Sbusiso is sitting on the bench at the back of his mother’s house, his head bowed. His brother, Sthembiso, appears behind him.
“There you are, Sbu. I’ve been looking for you,” says Sthembiso.
“Why have you been looking for me? What’s the matter?” Sbusiso raises his head.
“I’m the one who should be asking you that question. What is the matter with you? Why did you choose to sit by yourself when all the men in the area have come to celebrate with you? I mean, tomorrow you are getting married!”
“Nothing is the matter, brother. I just needed a moment to myself.”
“Why do I get the feeling that you are getting cold feet about this whole thing?” says Sthembiso.
“Not at all, brother. Why would I get cold feet when I’m marrying the love of my life?”
“Maybe you are sad because we won’t be as wild as we were before, staying out late and drinking all night. All of that ends after you get married. I’m going to miss our wild days, but meeting Ntombi has made you a better man. That I can’t dispute.”
“You can say that again, brother. I am nervous. Who wouldn’t be when taking such a big step? But what keeps me happy is that I love the woman I’m going to marry tomorrow.”
“And you have shown your love for her for the whole world to see. She’d be blind if she didn’t see how much you love her. Let’s get back to the rest of the party. We need to wrap things up because tomorrow is your big day. You need to be well rested and fresh.”
Ntombi is sitting on her bed on the morning of her wedding. Her friend, Zama, is sitting on a chair next to the bed. They joke and gossip and laugh. Ntombi is looking down, trying to recover from another bout of laughter, when she feels Zama’s heavy stare on her. She looks up to find Zama looking at her with suddenly serious eyes.
“What’s the matter, Zama? What did I do now for you to look at me like that?”
“You do know that I love you very much, my friend? Don’t you?”
“Yes, I know. Why have you become so serious all of a sudden?”
“Then why are you doing what you are doing, Ntombi?”
Rarely does Zama call Ntombi by her real name. It’s usually “my friend”, “girl” or “scheme”. So Ntombi sees that the matter about to be discussed is serious.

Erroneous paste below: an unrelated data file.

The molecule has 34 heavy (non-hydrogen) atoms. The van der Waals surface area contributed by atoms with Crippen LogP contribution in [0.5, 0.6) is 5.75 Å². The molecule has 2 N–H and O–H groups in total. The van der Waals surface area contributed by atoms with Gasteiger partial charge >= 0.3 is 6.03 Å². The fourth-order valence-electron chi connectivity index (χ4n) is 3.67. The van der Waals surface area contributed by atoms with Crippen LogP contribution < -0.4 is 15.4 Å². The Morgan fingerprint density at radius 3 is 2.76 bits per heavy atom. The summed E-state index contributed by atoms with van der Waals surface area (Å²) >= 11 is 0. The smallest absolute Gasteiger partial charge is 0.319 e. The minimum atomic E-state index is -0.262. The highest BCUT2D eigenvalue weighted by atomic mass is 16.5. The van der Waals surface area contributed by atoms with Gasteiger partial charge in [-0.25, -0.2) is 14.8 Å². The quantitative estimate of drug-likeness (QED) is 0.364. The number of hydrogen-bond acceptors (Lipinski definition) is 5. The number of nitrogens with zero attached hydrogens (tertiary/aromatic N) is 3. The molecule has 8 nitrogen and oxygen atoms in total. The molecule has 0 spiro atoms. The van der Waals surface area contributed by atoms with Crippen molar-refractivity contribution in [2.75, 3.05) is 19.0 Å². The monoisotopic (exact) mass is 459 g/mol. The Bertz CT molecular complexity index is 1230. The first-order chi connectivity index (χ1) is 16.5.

“I asked you a question, Ntombi,” says Zama.
“What was your question?”
“The question is: why are you doing what you are doing?”
“What are you talking about, Zama?”
“What is happening today?”
“Today I’m getting married.”
“Ntombi, why are you getting married to a man you don’t love?”
“Yes, I don’t love Sbu but I don’t see a problem with that.”
“I’ll ask you again, Ntombi. Why are you getting married to a man you don’t love?”
“Stop acting dumb, Zama. You know very well that Sibusiso is loaded, he has money.”
“But are you sure about that?”
“I have seen his payslip. I know what he has in the bank.”
“But marriage is not only about money. You need to be in love because you will encounter tough situations that need the patience and perseverance that comes from truly loving your husband.”
“To tell you the truth, Zama, my friend, I have never received love in my life. My own father didn’t love me. You know the poverty I come from. But things were not always like that, we were not always poor. We used to have a proper home, not the mud huts I call home now,” says Ntombi.
“Really? What happened, my friend?”
“My own father showed me the lies of men. And not just simple white lies but major lies. We didn’t know he had another family — a wife and three children! Those children were older than us. That family chased us and Mom out of our home like dogs.”
“I’m sorry to hear that. I didn’t know.”
“Within a year my father was dead. And that same family didn’t want anything to do with him. It was Ma who buried him. That’s when I told myself that I’d never give my love to a man because men are ruthless.”
“But people are different. Sibusiso has never caused you pain.”
“I know but I can’t change how my heart feels. It just won’t allow me to be hurt by a man,” Ntombi says, as tears flow down her face.
“I pray that you find a good job so that you can stand on your own and build something with Sibusiso. I hope you grow with him and rediscover love,” says Zama.
“Sibusiso is giving me the life I want even if I have not worked for it. So it is hard for me not to take this opportunity. I have never known comfort. I’ll try to learn to love him. I’m tired of working at retail shops, getting paid peanuts. I want to be a housewife.”
“But my friend, you know how men end up taking advantage of you when they know you depend on them for everything.”
“Sibusiso won’t take advantage of me. He hangs on my every word. He does what I want, when I want.”
“Is that so, my friend?”
“Yes. Why do you think everything has happened so quickly? I tell him what I want and he does it. That’s why he paid full lobolo for me after we had been dating for only two months. So don’t worry about me.”
“I understand, Ntombi. I’m sorry for everything you went through.”
“Don’t stress about me. I have everything under control.”
Tell us: Do you believe you should marry for love? Why or why not?